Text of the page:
• Equality in Education and Employment: In October, the Court heard arguments in Fisher v. University of Texas, and its ruling could have a big effect on college admissions and diversity. Earlier, in 2003, the Court voted 5-4 to uphold the University of Michigan Law School's policy which used applicants' race as a factor for admissions. However, in a more recent test, in Parents Involved in Community Schools v. Seattle School District No. 1 in 2007, the Court weighed in on attempts to ensure racial integration in education by prohibiting the assignment of students to public schools by a vote of 5-4. A more progressive Supreme Court would continue the long march toward equality by encouraging diversity and racial integration in our nation's schools.
  • Voting Rights: In the 2009 case Northwest Austin Municipal Utility District No. 1 v. Holder, the Court declined to consider the constitutionality of the pre-clearance provision in the Voting Rights Act (VRA). The provision requires jurisdictions with a long history of discrimination to obtain federal approval of their voting procedures. However, there are several cases looming that could give the Court a chance to weigh in on the provision in the future. A more conservative Supreme Court would likely curtail the VRA and weaken long-standing efforts to prevent and end voting discrimination.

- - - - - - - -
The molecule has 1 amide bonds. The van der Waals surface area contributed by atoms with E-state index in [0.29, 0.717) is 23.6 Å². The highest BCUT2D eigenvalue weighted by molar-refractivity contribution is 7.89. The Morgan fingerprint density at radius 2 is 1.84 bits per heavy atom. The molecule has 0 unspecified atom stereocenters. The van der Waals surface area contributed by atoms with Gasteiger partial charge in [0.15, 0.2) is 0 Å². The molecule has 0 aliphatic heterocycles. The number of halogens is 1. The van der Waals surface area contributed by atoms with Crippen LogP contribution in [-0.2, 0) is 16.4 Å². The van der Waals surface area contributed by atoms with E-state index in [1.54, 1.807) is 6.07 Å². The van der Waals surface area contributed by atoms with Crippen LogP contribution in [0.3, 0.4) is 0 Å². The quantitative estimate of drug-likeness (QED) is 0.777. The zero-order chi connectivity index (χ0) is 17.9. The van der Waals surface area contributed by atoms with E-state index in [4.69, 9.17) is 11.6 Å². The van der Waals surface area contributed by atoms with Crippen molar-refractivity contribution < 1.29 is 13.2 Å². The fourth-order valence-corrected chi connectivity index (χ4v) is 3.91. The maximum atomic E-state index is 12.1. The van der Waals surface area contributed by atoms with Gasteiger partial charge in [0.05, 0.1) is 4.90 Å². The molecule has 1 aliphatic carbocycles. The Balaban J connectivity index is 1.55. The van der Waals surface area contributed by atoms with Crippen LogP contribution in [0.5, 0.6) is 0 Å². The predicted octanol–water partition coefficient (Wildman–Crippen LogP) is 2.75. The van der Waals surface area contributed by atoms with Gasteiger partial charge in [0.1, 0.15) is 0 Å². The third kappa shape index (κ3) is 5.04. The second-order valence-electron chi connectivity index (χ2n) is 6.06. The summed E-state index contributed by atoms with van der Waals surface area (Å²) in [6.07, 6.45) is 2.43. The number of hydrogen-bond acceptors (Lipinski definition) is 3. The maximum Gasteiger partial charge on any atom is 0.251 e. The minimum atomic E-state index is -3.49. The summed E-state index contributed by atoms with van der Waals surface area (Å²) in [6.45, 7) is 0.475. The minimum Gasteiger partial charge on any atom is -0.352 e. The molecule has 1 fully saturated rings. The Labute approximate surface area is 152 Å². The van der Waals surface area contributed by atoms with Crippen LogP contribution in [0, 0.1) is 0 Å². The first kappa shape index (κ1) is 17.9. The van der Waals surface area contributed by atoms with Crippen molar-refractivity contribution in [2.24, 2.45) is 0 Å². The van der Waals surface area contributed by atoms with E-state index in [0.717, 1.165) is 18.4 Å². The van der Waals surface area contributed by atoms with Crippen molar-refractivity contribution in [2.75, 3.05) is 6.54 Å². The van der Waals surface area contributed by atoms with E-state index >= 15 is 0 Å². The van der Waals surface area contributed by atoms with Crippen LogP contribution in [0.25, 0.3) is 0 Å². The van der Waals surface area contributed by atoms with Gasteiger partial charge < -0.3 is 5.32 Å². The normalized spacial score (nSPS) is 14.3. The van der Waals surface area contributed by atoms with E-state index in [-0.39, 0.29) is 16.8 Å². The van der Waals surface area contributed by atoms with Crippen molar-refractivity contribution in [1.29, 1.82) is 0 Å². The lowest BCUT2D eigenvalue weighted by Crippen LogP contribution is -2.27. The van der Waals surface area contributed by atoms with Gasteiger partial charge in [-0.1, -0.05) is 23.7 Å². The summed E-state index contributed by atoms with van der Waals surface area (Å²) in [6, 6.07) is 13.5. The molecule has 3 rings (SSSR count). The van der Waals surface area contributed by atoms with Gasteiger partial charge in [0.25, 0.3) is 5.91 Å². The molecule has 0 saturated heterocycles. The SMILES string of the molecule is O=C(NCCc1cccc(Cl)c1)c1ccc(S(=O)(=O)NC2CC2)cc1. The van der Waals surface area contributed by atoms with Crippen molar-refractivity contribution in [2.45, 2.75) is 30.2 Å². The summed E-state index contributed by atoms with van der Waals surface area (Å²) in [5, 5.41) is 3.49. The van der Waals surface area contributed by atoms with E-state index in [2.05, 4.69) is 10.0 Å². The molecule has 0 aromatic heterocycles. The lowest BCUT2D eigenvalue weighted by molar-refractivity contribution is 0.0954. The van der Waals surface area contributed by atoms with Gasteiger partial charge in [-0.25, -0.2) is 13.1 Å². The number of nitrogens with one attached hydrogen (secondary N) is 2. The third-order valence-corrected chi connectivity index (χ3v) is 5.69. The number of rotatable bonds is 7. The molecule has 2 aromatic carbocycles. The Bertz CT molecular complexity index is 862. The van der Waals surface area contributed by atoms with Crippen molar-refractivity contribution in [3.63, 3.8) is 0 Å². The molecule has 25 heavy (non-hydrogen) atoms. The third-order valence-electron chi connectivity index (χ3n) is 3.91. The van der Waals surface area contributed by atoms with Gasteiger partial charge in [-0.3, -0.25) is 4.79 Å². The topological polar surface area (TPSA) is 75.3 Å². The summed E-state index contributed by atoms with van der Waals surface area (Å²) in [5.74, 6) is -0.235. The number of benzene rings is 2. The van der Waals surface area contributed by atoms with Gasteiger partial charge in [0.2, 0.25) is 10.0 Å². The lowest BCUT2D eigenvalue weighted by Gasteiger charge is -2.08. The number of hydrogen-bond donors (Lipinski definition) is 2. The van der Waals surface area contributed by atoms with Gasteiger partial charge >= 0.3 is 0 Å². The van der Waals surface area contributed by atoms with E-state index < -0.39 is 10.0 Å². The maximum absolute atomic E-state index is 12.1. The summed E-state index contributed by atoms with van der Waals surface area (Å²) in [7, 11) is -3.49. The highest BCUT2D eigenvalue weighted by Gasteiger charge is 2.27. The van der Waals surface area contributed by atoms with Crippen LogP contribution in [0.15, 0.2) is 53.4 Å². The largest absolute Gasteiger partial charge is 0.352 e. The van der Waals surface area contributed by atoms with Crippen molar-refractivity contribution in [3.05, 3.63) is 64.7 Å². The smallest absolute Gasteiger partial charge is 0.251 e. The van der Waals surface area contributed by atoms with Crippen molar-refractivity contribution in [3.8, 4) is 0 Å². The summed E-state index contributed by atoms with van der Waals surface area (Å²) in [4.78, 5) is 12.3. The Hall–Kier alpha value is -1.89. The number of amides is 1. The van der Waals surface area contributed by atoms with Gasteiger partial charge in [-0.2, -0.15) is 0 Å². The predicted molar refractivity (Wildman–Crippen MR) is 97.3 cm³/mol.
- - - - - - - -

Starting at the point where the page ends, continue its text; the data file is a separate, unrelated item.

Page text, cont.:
• Sentencing Disparities: After Congress acted to reduce the discriminatory mandatory minimum sentencing gap between powder cocaine and crack cocaine with the Fair Sentencing Act, the Court made the more lenient sentencing retroactive in Dorsey v. United States (2011). However, the conservative members of the Court argued, based on an 1871 law, that any penalty provision previously levied could not be undone. A more progressive Supreme Court might clarify and expand protections for individuals navigating the criminal justice system.
  • Separation of Church and State: In two 5-4 decisions, the Supreme Court demonstrated the decisions implicating religion and politics often rest on very fine lines. In McCreary County v. ACLU of Kentucky (2005), the Court narrowly found that a Ten Commandments monument in a Kentucky courthouse had the purpose of advancing religion, and struck it down as offending the Establishment Clause. However, on the same day McCreary County came down, the Court issued a ruling in Van Orden v. Perry, which involved a Ten Commandments monument on the grounds of the Texas State Capitol. In that case the Court ruled that the display was constitutional. A more conservative Supreme Court might weaken or end the separation of church and state and further entangle religion with politics.

Though the Court may not address all of the matters this term, it is likely that future Courts - whatever their makeup - will be ruling on many of these crucial issues, and the future of so many of our rights and liberties hang in the balance.